In leadership and as an individual, how do you think about human identity?
We’re organizing around an identity, around the concept or the notion that Muslim women around the world face similar issues, but the core value of our mission is justice: a diversity in equity perspective. Even though we all say we’re Muslim women, there’s so much nuance to what that means… Our team constantly has to deconstruct what it means to be a Muslim woman internally, so that we make sure that we’re not presenting a homogeneous narrative externally. We recognize that within the European and US context, the Muslim identity is racialized in a way that does homogenize us, and we’ve capitalized on that by developing this movement out of that racialization. We don’t want it to be detrimental in erasing our differences as well. It’s also hard because we become reactionary. We’re reactive. It’s difficult because we’re using the language of people who are homogenizing us, but in a way, that’s empowering to us.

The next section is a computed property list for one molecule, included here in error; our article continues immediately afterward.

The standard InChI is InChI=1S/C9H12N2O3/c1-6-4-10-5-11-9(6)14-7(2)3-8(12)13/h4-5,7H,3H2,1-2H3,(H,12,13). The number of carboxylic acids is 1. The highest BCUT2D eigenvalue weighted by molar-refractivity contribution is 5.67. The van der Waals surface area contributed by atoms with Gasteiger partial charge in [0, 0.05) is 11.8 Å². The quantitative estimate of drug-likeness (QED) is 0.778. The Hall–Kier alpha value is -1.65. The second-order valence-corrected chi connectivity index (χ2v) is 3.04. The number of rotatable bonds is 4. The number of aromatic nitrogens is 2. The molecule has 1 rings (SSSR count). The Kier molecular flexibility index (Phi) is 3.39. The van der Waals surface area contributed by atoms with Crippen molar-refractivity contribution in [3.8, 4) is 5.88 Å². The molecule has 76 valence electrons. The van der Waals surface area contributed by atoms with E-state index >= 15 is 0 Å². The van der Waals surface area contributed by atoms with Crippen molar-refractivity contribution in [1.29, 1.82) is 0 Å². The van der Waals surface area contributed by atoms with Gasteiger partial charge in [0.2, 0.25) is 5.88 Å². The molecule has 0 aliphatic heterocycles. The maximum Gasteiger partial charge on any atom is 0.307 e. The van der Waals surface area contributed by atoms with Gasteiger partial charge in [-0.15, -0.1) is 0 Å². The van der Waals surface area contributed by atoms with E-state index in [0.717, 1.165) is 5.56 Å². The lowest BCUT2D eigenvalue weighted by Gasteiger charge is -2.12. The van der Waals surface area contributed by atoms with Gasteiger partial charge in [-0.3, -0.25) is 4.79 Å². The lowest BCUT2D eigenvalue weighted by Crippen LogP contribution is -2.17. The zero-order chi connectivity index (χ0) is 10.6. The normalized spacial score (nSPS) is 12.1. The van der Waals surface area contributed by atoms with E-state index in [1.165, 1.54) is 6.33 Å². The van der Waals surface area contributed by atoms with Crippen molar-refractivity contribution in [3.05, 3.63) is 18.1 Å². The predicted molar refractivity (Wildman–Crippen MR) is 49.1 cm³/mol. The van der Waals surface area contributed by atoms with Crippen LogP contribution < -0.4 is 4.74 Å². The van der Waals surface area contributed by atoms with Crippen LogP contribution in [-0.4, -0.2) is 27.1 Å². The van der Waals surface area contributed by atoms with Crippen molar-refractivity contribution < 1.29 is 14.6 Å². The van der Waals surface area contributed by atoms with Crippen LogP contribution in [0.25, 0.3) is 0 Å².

WISE addresses a broad range of gender-based violence, including how the state can be both its cause and a contributing factor. How do policies and state leaders perpetuate violence?
We recognize that there are multiple levels. The reason why people engage in hate-based or interpersonal violence, for both gender-based violence and hate crimes, is because it’s perpetuated by state-based violence. States are either negligent of important policies that could be set up to support women of colour, Muslim women and women generally in terms of their own personal security. Those policies also allow for the perpetuation of misogynistic principles. A lot of politicians are engaging in very sexist practices or are pursuing policies that control and police women’s bodies — that perpetuates a culture of violence. The same thing goes for hate-based violence: policies casting a particular group of people in a very negative light. State-based policies like surveillance, profiling, incarceration of particular groups and counter extremism policy that follows particular groups, perpetuate the narrative that society needs to be wary of a certain group of people, to be afraid of them, and therefore allows this group to be dehumanized. WISE tries to push back against these power structures by developing power within the communities we work with, and organize change both on a social level and a political level.